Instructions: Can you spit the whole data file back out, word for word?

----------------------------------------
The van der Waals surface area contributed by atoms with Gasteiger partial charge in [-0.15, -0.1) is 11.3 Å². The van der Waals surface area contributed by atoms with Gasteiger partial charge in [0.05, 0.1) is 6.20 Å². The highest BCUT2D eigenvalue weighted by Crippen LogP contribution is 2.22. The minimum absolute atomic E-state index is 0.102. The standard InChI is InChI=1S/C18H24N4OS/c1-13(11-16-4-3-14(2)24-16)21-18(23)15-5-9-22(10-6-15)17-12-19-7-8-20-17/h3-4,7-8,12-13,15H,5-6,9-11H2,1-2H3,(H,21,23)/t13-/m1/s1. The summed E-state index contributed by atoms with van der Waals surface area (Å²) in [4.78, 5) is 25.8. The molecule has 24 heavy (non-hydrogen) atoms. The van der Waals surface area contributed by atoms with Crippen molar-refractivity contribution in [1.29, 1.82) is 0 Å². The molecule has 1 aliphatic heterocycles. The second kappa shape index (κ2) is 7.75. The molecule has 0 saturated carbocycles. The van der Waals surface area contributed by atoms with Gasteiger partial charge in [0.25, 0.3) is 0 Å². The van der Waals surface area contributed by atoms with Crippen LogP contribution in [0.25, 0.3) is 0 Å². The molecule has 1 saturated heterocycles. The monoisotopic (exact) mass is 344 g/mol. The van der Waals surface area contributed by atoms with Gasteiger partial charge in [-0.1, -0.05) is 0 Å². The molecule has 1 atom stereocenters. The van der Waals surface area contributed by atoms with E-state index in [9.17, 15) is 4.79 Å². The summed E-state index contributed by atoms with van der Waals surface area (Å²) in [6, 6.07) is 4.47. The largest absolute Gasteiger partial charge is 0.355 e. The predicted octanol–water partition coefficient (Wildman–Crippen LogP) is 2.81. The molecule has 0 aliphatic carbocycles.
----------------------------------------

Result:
The van der Waals surface area contributed by atoms with Gasteiger partial charge in [-0.15, -0.1) is 11.3 Å². The van der Waals surface area contributed by atoms with Gasteiger partial charge in [0.05, 0.1) is 6.20 Å². The highest BCUT2D eigenvalue weighted by Crippen LogP contribution is 2.22. The minimum absolute atomic E-state index is 0.102. The standard InChI is InChI=1S/C18H24N4OS/c1-13(11-16-4-3-14(2)24-16)21-18(23)15-5-9-22(10-6-15)17-12-19-7-8-20-17/h3-4,7-8,12-13,15H,5-6,9-11H2,1-2H3,(H,21,23)/t13-/m1/s1. The summed E-state index contributed by atoms with van der Waals surface area (Å²) in [4.78, 5) is 25.8. The molecule has 24 heavy (non-hydrogen) atoms. The van der Waals surface area contributed by atoms with Crippen molar-refractivity contribution in [1.29, 1.82) is 0 Å². The molecule has 1 aliphatic heterocycles. The second kappa shape index (κ2) is 7.75. The molecule has 0 saturated carbocycles. The van der Waals surface area contributed by atoms with Gasteiger partial charge in [0.25, 0.3) is 0 Å². The van der Waals surface area contributed by atoms with Crippen LogP contribution in [0.25, 0.3) is 0 Å². The molecule has 1 saturated heterocycles. The monoisotopic (exact) mass is 344 g/mol. The van der Waals surface area contributed by atoms with Gasteiger partial charge in [-0.1, -0.05) is 0 Å². The molecule has 1 atom stereocenters. The van der Waals surface area contributed by atoms with E-state index in [9.17, 15) is 4.79 Å². The summed E-state index contributed by atoms with van der Waals surface area (Å²) in [6, 6.07) is 4.47. The largest absolute Gasteiger partial charge is 0.355 e. The predicted octanol–water partition coefficient (Wildman–Crippen LogP) is 2.81. The molecule has 0 aliphatic carbocycles.